Following the presentation at this year’s Frieze New York of Carla Chan’s Space between the Light Glows (2021) – an evocation of the ravishing light of ‘golden hour’ in the Swiss Alps – luxury skincare leader and Frieze Partner La Prairie debuts a new collaboration at Frieze London.
Sense of Blue (2021) by Mathieu Le Sourd, also known as Maotik, is occasioned by the launch of Skin Caviar Nighttime Oil, a new creation in La Prairie’s collection, intended to put night at the heart of a new beauty ritual. Sense of Blue is an immersive environment where light and sound intensfies as viewers experience the evolution from dusk to deepest night, when, in the brand’s words, ‘our senses are liberated’. Featuring motion sensors, video projections and digital algorithms within an interactive screen installation, Sense of Blue aims to immerse the viewer gradually into the depths of the night’s cobalt blue. This colour has been celebrated throughout art history by artists, including Niki de Saint Phalle, whose use of it inspired the hue of the packaging for La Prairie’s iconic Skin Caviar Collection.
What were your first thoughts when La Prairie approached you about a collaborative commission?
I realized very quickly I was being given a lot of freedom creatively. And that freedom was to me very interesting. I liked the concept of nature, science and art all being combined–that my practice and La Prairie’s history were bringing together scientists, chemists, nanotechnologists, art and technology.
And how will the commission manifest at Frieze London?
The concept is to create a kind of journey, from dusk to the middle of the night to the deep light–a life cycle of sorts. Travelling not through distance but through time. I considered different AR and VR versions–but at the fair, visitors will be really struck by the light. It’s exciting to work with such a large space–and this architecture: this allows the viewer’s perspective and experience of the installation to change as they encounter it. A version of the work was shown at ArtBasel, where it took the form of a pure light installation, whereas the version at Frieze London will offer a more immersive experience.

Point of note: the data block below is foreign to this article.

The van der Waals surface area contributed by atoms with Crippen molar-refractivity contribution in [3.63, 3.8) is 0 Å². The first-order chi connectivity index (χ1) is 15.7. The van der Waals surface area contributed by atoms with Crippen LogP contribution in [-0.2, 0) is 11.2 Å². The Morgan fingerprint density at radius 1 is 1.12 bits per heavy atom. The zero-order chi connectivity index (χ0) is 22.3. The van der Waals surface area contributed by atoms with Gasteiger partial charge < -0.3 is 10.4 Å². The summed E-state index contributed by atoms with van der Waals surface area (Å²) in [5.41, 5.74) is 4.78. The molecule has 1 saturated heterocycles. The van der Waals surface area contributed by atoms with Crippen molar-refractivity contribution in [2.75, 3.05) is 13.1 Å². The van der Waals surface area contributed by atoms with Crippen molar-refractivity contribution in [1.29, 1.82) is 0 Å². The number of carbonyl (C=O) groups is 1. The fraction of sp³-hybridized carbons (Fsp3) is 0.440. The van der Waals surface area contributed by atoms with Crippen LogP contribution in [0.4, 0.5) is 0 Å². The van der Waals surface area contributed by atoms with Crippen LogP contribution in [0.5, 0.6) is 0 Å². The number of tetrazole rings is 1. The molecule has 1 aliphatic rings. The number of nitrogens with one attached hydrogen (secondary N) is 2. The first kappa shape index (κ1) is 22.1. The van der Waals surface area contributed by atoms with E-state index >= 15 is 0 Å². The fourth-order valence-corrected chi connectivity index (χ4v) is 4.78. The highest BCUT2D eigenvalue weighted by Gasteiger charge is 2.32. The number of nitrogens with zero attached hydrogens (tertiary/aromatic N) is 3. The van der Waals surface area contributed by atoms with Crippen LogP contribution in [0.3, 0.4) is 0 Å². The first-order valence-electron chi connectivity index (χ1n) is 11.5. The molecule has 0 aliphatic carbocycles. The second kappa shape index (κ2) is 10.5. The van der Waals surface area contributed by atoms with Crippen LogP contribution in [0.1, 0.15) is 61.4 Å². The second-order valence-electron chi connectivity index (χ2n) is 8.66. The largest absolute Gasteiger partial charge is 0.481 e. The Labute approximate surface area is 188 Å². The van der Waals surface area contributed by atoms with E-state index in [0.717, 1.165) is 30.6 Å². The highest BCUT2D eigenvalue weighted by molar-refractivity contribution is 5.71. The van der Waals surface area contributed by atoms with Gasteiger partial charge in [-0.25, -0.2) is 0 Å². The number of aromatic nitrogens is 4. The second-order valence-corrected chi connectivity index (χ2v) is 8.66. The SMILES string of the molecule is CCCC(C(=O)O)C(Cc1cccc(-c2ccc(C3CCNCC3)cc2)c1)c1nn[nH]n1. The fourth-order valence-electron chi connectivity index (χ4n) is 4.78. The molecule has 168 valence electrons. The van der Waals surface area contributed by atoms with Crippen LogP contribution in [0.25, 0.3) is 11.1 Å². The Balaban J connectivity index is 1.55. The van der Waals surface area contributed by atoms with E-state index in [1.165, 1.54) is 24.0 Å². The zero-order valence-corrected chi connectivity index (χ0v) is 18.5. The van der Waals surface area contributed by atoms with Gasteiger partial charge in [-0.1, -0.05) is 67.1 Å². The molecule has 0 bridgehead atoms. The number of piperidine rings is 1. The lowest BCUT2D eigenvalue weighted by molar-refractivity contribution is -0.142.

La Prairie positions the collaboration and the exploration of the colour blue in terms of a nighttime ritual. What is your relationship to the night?
It has changed over the years. It also depends on where I am–in the countryside or the city, which is on the go 24/7, and there is always light pollution and urban noise disturbing insects, birds and other wildlife. I do love the precious silence of the night, its obscurity. Nighttime in a wood is something very different, special. It can be a very creative but also intriguing time. At different points in my life, I have decided to work through the night and wake later.
Do you have any nocturnal rituals, or other rituals that aid your creativity?
I try to be efficient, but I often find I need something spontaneous happening, some kind of disturbance going on around me, to work. Stress stimulates me and can cause me to revise all my ideas. I need a process to release what’s in my mind–it’s not as though I’m just suddenly creative. You can always feed your interests and creative thinking unconsciously by finding an inspiring moment, like walking through nature.
The relationship between science and nature is significant to La Prairie. How important is nature to your work?
Nature is so intriguing. I’m very interested in plants and the sea and the elements. I have been working on representing the ocean and the weather, trying to give it a shape, but it’s difficult to predict how nature will behave. To reflect this aspect of nature in the digital medium is very challenging: it’s both abstract and, at the same time, very technical.
What does it mean to you to show your work in an environment like Frieze London?
I am very proud to be able to show my work at art fairs like Frieze, a place renowned for the incredible artists that are represented there. Especially as a digital artist, it is great to be able to access this prestigious contemporary art world where digital art is not always accepted. To merge the white cube of contemporary art with the black box of my world is very important. And I like having the chance to take art beyond institutional settings, so people can see how we are trying to innovate and find something different.
Can you talk about the participatory aspect of the work?
I am a ‘creative coder’, so for Sense of Blue, I have been working with an algorithm that reacts to how viewers are attracted to different areas within the installation–taking up different positions will change how the system behaves. It will be like a living organism. This is sometimes difficult to anticipate–especially as a digital artist. Over the years, I have invited people to participate in my work at different stages of the process, and I’m always surprised by how people behave. Even when the work is finished, some people will be very contemplative and sit down, some will jump and dance. But I have no set expectations; I’m not wanting to guide the viewer. My objective is to create a totally unique experience.
Discover more about about the collaboration and Skin Caviar Nighttime Oil at LaPrairie.com
Maotik’s commission is on view all week in the La Prairie Lounge at Frieze London, 13-17 October at The Regent's Park
This article first appeared in Frieze Week, October 2021 under the headline 'Midnight Magic'
All images: Maotik, Sense of Blue, 2021, creative process, commissioned by La Prairie. Courtesy: the artist and La Prairie